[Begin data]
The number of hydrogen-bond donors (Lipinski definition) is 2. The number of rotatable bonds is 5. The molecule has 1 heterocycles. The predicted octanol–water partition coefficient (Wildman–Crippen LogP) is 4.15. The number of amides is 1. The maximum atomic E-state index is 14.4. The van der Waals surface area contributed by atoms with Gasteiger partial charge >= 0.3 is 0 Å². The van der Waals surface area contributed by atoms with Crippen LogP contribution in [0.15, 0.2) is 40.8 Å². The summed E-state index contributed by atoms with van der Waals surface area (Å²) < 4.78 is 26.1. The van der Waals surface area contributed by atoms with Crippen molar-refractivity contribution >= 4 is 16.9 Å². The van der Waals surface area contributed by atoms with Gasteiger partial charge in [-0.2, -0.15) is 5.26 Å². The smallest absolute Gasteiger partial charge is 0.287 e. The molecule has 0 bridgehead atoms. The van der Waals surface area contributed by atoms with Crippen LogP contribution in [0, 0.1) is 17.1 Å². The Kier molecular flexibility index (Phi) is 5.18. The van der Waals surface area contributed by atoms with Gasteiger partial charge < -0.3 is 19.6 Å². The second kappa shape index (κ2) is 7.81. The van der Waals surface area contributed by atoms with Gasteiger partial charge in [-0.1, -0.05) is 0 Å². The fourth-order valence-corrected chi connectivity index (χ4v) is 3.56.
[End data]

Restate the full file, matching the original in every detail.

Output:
The number of hydrogen-bond donors (Lipinski definition) is 2. The number of rotatable bonds is 5. The molecule has 1 heterocycles. The predicted octanol–water partition coefficient (Wildman–Crippen LogP) is 4.15. The number of amides is 1. The maximum atomic E-state index is 14.4. The van der Waals surface area contributed by atoms with Gasteiger partial charge >= 0.3 is 0 Å². The van der Waals surface area contributed by atoms with Crippen LogP contribution in [0.15, 0.2) is 40.8 Å². The summed E-state index contributed by atoms with van der Waals surface area (Å²) < 4.78 is 26.1. The van der Waals surface area contributed by atoms with Crippen molar-refractivity contribution >= 4 is 16.9 Å². The van der Waals surface area contributed by atoms with Gasteiger partial charge in [-0.2, -0.15) is 5.26 Å². The smallest absolute Gasteiger partial charge is 0.287 e. The molecule has 0 bridgehead atoms. The van der Waals surface area contributed by atoms with Crippen LogP contribution in [0, 0.1) is 17.1 Å². The Kier molecular flexibility index (Phi) is 5.18. The van der Waals surface area contributed by atoms with Gasteiger partial charge < -0.3 is 19.6 Å². The second kappa shape index (κ2) is 7.81. The van der Waals surface area contributed by atoms with Gasteiger partial charge in [-0.1, -0.05) is 0 Å². The fourth-order valence-corrected chi connectivity index (χ4v) is 3.56.